Breaking the Muslim Tradition & Celebrating Transformation

Anita was brought up in Malaysia as a Sunni Muslim, where women have some freedom of choice about whether to cover their heads and faces.

As a young person her parents brought her to London and throughout her 20s she chose a conventional path; marriage, university, career in a bank and the birth of her daughter. At 30 she felt the need to reassess her circumstance; she knew she wasn’t happy and wanted to address who she really is to find her true happiness. Divorce and a desire to celebrate her body with tattoos and piercings followed, as well as taking a step towards one of her dreams – she joined an amatuer theatre company. When she took on the role of director there a couple of years ago, she chose the play ‘Les Liaisons Dangereuses’. Anita felt strongly about pushing boundaries and didn’t skimp on the nudity, indeed she took on the part of the courtesan who appears naked, herself.

She met her partner Steve at the drama group, and a mutual friend Julian invited them both to take part in Spirited Bodies. They each individually decided to try it, and feel glad that their interest in this activity is naturally matched in the other. It will be something to share.

Steve has been through quite a physical and indeed internal transformation in the last few years. He used to be a large man but lost a quarter of his body weight in a fairly short time, though this he explains is a minor matter compared to the real shift that took place within him. He had become very tired of being an underdog who lacked confidence in the extreme, and decided to do something about it. He wanted to come out of the shadows, and once he held this vision of certainty and strength in his mind, the rest followed easily. Anita thinks taking part in Spirited Bodies will allow him to acknowledge this powerful transformation in his life and share it with her. For herself, Anita wants to embrace expressions of independence and liberation. Her next ambition following Spirited Bodies, is to perform burlesque.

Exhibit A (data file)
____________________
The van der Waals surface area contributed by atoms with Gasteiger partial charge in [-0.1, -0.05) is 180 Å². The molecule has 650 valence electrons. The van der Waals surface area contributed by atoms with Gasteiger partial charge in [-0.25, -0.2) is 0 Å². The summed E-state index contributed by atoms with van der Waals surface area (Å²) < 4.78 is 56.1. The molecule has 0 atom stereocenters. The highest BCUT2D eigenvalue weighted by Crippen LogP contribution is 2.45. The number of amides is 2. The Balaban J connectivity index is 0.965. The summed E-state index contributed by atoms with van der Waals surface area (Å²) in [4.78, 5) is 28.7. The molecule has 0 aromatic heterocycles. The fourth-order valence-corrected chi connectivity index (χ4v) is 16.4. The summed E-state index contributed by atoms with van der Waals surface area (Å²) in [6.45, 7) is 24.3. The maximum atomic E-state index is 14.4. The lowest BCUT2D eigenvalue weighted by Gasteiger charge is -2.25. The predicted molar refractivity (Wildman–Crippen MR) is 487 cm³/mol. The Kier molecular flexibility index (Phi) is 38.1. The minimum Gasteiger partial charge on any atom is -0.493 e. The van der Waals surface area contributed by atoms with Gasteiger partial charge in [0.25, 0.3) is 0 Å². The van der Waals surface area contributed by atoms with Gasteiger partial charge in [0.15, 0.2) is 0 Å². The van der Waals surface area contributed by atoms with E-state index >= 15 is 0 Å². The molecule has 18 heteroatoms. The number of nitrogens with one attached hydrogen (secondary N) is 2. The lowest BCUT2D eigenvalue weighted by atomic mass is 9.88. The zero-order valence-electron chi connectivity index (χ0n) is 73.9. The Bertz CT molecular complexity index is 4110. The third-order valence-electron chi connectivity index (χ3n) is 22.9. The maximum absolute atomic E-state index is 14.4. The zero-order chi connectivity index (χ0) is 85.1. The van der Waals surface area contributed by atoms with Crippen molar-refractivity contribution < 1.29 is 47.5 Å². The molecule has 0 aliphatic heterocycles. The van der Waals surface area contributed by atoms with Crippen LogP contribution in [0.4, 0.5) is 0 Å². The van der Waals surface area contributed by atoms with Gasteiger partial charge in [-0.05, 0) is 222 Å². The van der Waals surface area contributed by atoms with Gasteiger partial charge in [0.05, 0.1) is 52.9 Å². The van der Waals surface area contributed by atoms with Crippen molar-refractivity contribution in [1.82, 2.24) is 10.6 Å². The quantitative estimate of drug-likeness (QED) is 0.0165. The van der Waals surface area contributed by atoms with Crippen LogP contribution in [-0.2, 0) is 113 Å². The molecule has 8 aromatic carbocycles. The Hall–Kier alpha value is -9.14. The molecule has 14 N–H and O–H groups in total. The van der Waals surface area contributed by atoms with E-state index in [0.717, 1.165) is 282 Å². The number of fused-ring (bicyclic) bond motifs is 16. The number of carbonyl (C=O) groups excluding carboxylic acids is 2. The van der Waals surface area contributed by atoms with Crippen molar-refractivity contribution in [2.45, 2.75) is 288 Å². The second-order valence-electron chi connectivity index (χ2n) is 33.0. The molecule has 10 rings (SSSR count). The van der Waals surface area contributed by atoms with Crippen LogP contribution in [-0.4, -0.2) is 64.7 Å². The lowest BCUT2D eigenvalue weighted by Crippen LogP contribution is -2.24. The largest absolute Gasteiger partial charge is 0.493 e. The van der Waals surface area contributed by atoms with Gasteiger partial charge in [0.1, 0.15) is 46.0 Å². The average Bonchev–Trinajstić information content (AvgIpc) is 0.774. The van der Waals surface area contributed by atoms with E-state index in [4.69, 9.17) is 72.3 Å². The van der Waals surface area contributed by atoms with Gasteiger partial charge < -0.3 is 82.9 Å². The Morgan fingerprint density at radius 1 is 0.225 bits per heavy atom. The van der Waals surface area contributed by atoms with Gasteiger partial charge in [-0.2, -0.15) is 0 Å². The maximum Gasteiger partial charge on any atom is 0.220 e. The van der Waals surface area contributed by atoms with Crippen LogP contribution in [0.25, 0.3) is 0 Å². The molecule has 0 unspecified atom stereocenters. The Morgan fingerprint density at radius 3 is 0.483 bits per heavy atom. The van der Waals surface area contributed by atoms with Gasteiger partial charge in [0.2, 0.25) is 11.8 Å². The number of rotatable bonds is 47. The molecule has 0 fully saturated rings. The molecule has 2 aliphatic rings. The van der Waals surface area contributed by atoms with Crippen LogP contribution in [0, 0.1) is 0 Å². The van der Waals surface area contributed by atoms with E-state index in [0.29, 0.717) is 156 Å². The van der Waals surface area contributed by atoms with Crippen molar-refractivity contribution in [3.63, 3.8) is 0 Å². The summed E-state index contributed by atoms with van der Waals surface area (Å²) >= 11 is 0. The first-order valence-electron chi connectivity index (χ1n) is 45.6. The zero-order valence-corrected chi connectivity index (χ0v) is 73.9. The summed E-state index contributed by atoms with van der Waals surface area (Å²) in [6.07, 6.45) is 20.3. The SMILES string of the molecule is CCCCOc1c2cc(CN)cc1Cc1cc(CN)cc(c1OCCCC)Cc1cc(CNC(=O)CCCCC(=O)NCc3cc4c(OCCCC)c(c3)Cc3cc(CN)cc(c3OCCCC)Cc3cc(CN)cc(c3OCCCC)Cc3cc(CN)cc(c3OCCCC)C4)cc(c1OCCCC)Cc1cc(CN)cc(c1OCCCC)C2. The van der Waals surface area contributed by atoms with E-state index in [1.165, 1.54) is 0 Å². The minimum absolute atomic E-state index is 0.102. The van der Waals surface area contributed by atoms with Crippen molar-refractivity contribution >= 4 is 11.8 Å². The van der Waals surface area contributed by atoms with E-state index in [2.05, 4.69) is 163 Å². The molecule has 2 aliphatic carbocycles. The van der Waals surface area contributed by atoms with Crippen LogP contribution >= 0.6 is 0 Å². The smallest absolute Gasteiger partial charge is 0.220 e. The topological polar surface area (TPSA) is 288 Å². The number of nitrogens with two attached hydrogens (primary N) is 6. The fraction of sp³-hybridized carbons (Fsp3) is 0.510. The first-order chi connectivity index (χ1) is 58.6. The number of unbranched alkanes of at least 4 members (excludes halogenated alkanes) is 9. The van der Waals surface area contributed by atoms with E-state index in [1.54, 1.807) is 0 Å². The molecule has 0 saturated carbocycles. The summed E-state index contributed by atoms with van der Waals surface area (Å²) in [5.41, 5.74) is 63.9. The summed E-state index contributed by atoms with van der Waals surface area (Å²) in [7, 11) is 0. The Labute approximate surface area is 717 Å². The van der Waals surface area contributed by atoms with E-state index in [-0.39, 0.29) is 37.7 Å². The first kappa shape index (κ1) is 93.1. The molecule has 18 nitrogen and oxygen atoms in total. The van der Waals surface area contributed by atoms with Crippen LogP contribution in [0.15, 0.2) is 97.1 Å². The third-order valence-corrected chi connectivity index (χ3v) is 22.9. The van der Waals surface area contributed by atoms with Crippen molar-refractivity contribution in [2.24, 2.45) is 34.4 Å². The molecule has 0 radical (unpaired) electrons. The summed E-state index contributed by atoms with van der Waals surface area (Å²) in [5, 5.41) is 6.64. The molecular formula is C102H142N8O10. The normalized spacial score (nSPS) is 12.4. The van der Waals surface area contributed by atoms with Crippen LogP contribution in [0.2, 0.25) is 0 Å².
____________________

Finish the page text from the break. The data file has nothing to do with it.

I ask how it is to be a Muslim woman with a Western lifestyle and what it’s like going home to Malaysia, seeing her female family and friends. She says she likes to have a chance to talk to them on their own, because then she gets hints of their independent aspirations, which are starting to show themselves more in the younger generation. Anita doesn’t think they may truly assert their womanhood in all its fullness whilst in Malaysia as the dominant culture is deeply embedded and restricting. She is grateful to live in England and bring up her daughter here. Anita still considers herself a Muslim, and appreciates that women gain a great deal from covering themselves and communing in single sex groups. It is the choice afforded her by living here that gives her the best insight, however. She is in the enviable position of experiencing the best of both worlds! While she cannot be truly open with her own Mother about her lifestyle now, she endeavours to foster a relationship with her daughter that nourishes truth and speaking freely.

Published by esther bunting

Performer, artist, writer

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